Material

Holotype : Georgia • 1 adult, dry; type locality; 04 May 2018; J. Grego, L. Mumladze and M. Olšavský leg.; ISU FM-T015-H. Paratypes: Georgia • same as for holotype; ISU FM-T015-P1/10 dry, SBMNH 633110/2 dry, NHMW 113371/1 dry, NHMB 563969/2 dry, coll. JG F1009/10 dry, coll. Glöer/1 dry.

Diagnosis

The new species differs from all the morphotypes with related shell shape in the region by its more robust oval shape, by the position of the aperture more right of the columella (to viewer; shell in apertural pose, apex up), and by the more open umbilicus. Caucasogeyeria shakuranica (Starobogatov, 1962) from Abkhazia has similar but narrower shell shape with less inflated whorls and a proportionally smaller body whorl. Caucasogeyeria letsurtsume sp. nov. has a smaller shell with more inflated whorls and more open umbilicus.

Description

Shell : 2 mm high, elongate ovate-conical with pronounced protoconch, five tumid whorls and moderately deep suture. Shell surface whitish, translucent-glossy, covered by faint axial growth lines. Umbilicus open. Proportionally small aperture irregular, almost round, not expanded, with straight lateral and columellar labral profiles lacking sinuation. Protoconch surface densely and coarsely pitted.

Operculum : not known.

Animal body : not known.

Holotype measurements : H-2.00 mm; W-1.09 mm; BH-1.02 mm; BW-0.85 mm; AH-0.64 mm; AW-0.53 mm; CA: 29°.

Anatomy : not known.

Etymology

Name after the Nakerala Pass 1218 m alt. situated above the type locality north of Tikbuli along the road to Ambrolauri.

Habitat

Stygobiotic species. The empty shells of the species were found at the foot of small travertine cascade formed by a small stream emerging from the very narrow cave spring (small entrance covered by moss and ivy). Only a few shells were found in sparse sediments accumulated near the cave walls. The shells were washed out from its subterranean habitat by the very small permanent stream.

Distribution

Only known from the type locality.

Conservation status

The number of known locations (1) is no more than 5 and EOO is smaller than 20 km2. There is no reason to suppose that AOO, EOO, number of locations, number of subpopulations or the number or mature individuals are declining however due to its extremely small EOO we assessed as Vulnerable (VU) D2.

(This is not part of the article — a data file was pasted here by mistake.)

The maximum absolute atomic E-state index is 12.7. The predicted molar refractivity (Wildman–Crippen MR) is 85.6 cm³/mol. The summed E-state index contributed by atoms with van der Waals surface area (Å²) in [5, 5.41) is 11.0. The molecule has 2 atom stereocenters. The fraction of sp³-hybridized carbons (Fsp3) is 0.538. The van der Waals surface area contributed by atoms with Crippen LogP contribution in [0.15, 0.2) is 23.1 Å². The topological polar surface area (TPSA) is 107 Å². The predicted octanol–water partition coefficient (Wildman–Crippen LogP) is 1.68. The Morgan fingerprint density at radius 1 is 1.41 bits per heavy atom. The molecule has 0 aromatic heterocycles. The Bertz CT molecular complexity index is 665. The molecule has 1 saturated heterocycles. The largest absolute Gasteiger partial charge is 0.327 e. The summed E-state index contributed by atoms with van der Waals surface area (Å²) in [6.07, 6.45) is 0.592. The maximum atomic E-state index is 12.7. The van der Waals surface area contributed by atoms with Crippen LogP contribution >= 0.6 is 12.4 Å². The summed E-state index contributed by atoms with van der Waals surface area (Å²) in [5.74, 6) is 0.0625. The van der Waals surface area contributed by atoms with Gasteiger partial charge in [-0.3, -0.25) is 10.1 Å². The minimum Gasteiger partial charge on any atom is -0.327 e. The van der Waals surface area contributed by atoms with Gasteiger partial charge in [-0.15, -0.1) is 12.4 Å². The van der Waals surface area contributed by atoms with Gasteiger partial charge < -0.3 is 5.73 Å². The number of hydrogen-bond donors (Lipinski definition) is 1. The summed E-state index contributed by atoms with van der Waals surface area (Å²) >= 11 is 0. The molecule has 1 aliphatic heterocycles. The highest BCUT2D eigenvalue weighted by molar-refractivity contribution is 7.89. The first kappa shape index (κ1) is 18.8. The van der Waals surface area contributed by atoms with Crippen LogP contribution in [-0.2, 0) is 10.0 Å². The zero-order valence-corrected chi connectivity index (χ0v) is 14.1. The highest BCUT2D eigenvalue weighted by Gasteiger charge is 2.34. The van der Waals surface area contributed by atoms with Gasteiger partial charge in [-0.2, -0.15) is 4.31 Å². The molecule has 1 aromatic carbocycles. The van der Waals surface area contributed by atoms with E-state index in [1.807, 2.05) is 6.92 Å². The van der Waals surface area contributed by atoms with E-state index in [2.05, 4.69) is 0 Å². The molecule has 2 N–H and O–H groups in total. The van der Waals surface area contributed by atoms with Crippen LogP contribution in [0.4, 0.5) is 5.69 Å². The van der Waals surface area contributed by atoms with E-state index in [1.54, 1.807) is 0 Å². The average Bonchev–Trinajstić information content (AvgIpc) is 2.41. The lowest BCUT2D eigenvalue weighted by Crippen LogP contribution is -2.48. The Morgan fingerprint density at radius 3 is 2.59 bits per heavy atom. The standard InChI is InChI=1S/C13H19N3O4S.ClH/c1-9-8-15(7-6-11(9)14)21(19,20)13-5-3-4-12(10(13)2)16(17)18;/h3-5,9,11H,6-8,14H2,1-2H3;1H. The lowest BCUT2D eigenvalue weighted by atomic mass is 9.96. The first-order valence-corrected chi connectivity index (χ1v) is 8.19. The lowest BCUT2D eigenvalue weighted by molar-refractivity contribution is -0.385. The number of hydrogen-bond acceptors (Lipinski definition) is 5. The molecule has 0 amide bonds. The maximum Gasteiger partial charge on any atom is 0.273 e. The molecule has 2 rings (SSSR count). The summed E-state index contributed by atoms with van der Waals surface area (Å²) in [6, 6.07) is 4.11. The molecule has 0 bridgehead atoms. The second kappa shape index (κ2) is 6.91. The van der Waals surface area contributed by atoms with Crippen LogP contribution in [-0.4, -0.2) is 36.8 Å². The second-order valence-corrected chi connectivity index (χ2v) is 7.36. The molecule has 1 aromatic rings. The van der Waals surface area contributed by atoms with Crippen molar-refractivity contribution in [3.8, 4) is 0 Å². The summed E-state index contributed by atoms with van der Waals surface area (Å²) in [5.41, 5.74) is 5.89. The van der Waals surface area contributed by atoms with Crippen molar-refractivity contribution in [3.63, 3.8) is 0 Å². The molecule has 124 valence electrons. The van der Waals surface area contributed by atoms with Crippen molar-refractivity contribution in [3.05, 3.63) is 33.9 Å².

Remarks

The assignment of the new species to the genus Imeretiopsis gen. nov. is only provisional, based on the resemblance if its shell to that of the type species. However, molecular data will be essential to confirm generic placement.

Imeretiopsis cameroni Grego & Mumladze, sp. nov.

Plates 8(7, 8); 9(8)

Type locality

Georgia • Imereti, Kutaisi, Iazoni (Tskhal-Tsiteli) Cave spring (იაზონის იგივე წყალ-წითელას მღვიმე), right bank of Tskalsitela River; 146 m alt., 42°16'18"N, 42°44'2"E; 145 m a.s.l.; sandy sediment inside the cave.

Material

Holotype : Georgia • 1 adult, dry; type locality; 01 May 2018; J. Grego, L. Mumladze and M. Olšavský leg.; ISU FM-T016-H. Paratypes: Georgia • same as for holotype; 12 October 2019; J. Grego, L. Mumladze and G. Bananashvili leg.; 4 ISU FM-T016-P1/1 dry, JG F1406/1 dry, ZIN 1dry.

Diagnosis

The new species differs conspicuously from all the similar species of the region by its more slender shell with more conspicuous axial growth lines, closed umbilicus and narrower aperture. Caucasogeyeria orientalis (Starobogatov, 1962) has a similar, but more robust, oval shell shape with a different shape of the aperture.

Description

Shell : elongate narrow-turreted, 2.00–2.29 mm high shell with 5½ tumid whorls, weak suture and flat blunt apex. The early whorls rather inflated, and the inflation of whorls regularly decreasing abapically, apex almost flat. Shell surface glossy, whitish translucent with faint regularly spaced distant rib-like growth lines. Umbilicus closed. Aperture not expanded, elongate-oval with weakly sinuated labral profile and flat columellar profile. Protoconch pitted.

Operculum : light yellow, horny, elongate ellipsoid, paucispiral with excentric nucleus.

Animal body : not known.

Holotype measurements : H-2.00 mm; W-0.81 mm; BH-0.96 mm; BW-0.72 mm; AH-0.62 mm; AW-0.49 mm; CA: 35°

Anatomy : not known.

Etymology

Named after Robert A. D. Cameron from Sheffield University, who significantly contributed to the malacological knowledge of Eurasia including Caucasus region.

Habitat

Stygobiotic species. The fresh empty shells, some with opercula, were found in the sandy sediment of the cave stream. The condition of the shells indicates its habitat in the deep cave zone.

Distribution

Only known from the type locality.

Conservation status

The species is known from a single location and EOO is smaller than 10 km2. There is also indication of stochastic human driven habitat pollution and a very scare occurrence of dead mature individuals indicating a very weak surviving population. Therefore, it is assessed as Critically endangered (EN) B2.

Remarks